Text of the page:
‘Preksha, can you come to the office for half an hour? You’ve got to upload Mr. Kumar’s file by two o’clock.’ The head of department said from the other end.
‘Ye..yes, sure sir. I will be there in fifteen minutes.’
Hanging up, she threw the mobile on the bed. Obviously. There was no reason for her not to be angry. She hastily got herself ready, wore her sandals, locked the door, and plugged earphones in:
“રંગી પરોઢ આવી, ખુશીયો સંગ લાવી..
હરખાયે હૈયુ, હાયે હાયે હાયે હાયે..
આશા ની કિરણો વિખરાયે , ઉમંગ એવી છલકાયે,
મન હળવેથી ગુનગુનાયે, હાયે હાયે હાયે હાયે..
હેય શુભારંભ હો શુભારંભ,
મંગલ વેળા આવી..”
As she speeded her vehicle up towards the office building at the Premam circle, she heard some voices, besides those tunes that the earphones played..
‘You know what, I am never going to understand what kind of statuses she posts on FB, and why, and how they pop up in her mind?’ It was Vandita, sitting on the desk in the office, talking to others, ‘But I know one thing, she is hell of an awesome friend to be with. She might be into these mature thoughts kind of shit, but she knows very well how to be an immature crazy animal while being with someone like me.’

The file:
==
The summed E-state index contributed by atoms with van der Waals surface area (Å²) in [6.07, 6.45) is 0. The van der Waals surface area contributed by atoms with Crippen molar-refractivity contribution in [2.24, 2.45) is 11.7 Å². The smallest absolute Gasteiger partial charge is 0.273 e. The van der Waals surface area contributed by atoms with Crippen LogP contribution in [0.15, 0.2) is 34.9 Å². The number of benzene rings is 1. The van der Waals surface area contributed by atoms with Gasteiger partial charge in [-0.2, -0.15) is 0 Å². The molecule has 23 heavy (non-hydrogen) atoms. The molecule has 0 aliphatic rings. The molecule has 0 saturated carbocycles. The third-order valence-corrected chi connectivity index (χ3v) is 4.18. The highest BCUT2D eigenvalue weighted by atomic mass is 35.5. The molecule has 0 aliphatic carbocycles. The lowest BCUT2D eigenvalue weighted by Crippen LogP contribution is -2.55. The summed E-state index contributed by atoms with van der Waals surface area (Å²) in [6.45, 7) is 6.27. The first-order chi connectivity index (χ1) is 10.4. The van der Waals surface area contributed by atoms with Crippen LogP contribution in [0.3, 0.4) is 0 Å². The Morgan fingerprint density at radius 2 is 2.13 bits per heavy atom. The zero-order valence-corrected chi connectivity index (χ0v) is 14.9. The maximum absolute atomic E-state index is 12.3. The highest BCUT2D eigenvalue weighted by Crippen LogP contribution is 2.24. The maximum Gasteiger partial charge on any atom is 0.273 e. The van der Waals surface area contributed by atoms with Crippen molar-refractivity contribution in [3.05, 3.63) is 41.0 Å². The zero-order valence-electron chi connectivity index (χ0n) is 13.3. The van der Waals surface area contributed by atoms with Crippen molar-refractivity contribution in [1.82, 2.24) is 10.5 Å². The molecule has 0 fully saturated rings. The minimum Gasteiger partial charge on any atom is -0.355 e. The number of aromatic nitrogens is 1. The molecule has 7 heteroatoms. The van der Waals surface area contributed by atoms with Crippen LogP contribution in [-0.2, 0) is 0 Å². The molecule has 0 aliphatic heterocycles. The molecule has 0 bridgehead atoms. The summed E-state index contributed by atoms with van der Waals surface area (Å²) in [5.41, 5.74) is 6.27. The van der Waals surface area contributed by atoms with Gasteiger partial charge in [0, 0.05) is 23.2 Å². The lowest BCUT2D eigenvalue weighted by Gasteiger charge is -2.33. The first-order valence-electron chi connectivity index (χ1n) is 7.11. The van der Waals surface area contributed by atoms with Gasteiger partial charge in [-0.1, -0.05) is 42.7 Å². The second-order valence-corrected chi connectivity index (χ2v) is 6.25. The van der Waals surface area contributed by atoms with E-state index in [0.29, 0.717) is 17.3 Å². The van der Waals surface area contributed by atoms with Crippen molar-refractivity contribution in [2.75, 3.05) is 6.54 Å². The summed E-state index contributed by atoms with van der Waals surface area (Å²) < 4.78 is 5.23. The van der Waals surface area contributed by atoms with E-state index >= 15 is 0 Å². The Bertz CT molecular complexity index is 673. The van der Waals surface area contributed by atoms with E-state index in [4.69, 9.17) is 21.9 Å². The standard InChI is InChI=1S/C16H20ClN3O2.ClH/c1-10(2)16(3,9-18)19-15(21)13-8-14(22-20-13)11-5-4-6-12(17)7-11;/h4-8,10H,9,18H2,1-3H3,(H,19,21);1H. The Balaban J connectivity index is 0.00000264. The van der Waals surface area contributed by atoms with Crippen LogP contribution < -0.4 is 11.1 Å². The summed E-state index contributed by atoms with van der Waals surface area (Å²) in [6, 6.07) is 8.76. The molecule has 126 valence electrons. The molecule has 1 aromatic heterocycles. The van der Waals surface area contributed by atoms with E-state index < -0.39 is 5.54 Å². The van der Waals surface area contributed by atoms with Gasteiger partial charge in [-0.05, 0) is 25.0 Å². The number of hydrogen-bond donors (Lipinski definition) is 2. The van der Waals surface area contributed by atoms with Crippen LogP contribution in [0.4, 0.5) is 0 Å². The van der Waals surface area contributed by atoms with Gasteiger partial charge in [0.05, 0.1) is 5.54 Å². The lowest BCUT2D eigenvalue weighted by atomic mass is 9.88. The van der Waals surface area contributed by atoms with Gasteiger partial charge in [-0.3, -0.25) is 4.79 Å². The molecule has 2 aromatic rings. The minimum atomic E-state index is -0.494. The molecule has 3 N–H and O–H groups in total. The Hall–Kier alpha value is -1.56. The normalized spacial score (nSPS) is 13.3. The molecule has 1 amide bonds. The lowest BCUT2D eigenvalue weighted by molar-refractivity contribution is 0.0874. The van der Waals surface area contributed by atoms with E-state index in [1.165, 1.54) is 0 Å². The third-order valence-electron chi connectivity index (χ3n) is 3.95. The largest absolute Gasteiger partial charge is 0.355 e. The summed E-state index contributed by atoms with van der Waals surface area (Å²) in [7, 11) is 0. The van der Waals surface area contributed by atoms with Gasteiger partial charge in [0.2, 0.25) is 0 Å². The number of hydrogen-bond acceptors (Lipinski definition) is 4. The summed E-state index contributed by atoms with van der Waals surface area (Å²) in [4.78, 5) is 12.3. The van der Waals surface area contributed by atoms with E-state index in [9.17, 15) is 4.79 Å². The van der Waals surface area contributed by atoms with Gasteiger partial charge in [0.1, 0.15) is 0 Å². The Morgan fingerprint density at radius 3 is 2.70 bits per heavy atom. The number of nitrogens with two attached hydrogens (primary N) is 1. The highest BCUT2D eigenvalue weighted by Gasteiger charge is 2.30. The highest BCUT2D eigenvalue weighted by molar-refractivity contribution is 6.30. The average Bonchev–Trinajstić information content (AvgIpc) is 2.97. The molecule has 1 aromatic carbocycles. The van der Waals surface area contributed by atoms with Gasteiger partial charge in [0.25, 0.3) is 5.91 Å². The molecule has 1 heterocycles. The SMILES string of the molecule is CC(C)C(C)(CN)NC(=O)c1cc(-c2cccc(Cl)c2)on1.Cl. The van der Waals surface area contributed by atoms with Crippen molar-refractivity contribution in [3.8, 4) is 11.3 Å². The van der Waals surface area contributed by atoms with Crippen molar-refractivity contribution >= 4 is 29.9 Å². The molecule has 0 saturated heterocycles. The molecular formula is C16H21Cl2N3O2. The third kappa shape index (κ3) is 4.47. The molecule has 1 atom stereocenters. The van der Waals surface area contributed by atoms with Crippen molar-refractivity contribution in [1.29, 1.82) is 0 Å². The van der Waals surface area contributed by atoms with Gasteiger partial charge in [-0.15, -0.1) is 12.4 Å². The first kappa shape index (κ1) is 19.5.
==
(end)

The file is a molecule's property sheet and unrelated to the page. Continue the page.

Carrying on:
As Vandita ended, Smit stood up, and began, ‘It is not very long since we became friends, nor we have talked to each other much. But from what I know about her, I have found one commonality between us, and that is: the love for God!! And..yeah, she is a nice girl.’
Then there came Akshar’s turn, ‘A girl, being 300 kms from her house, works, studies, and still tops. Just imagine, how amazing, intelligent, powerful, strong, beautiful girl she would be! Okay, I know I exaggerate a lot sometimes. But, seriously, she is awesome. I just love her. Well, don’t carve a literal meaning out of that, Amar will kill me otherwise, like literally.’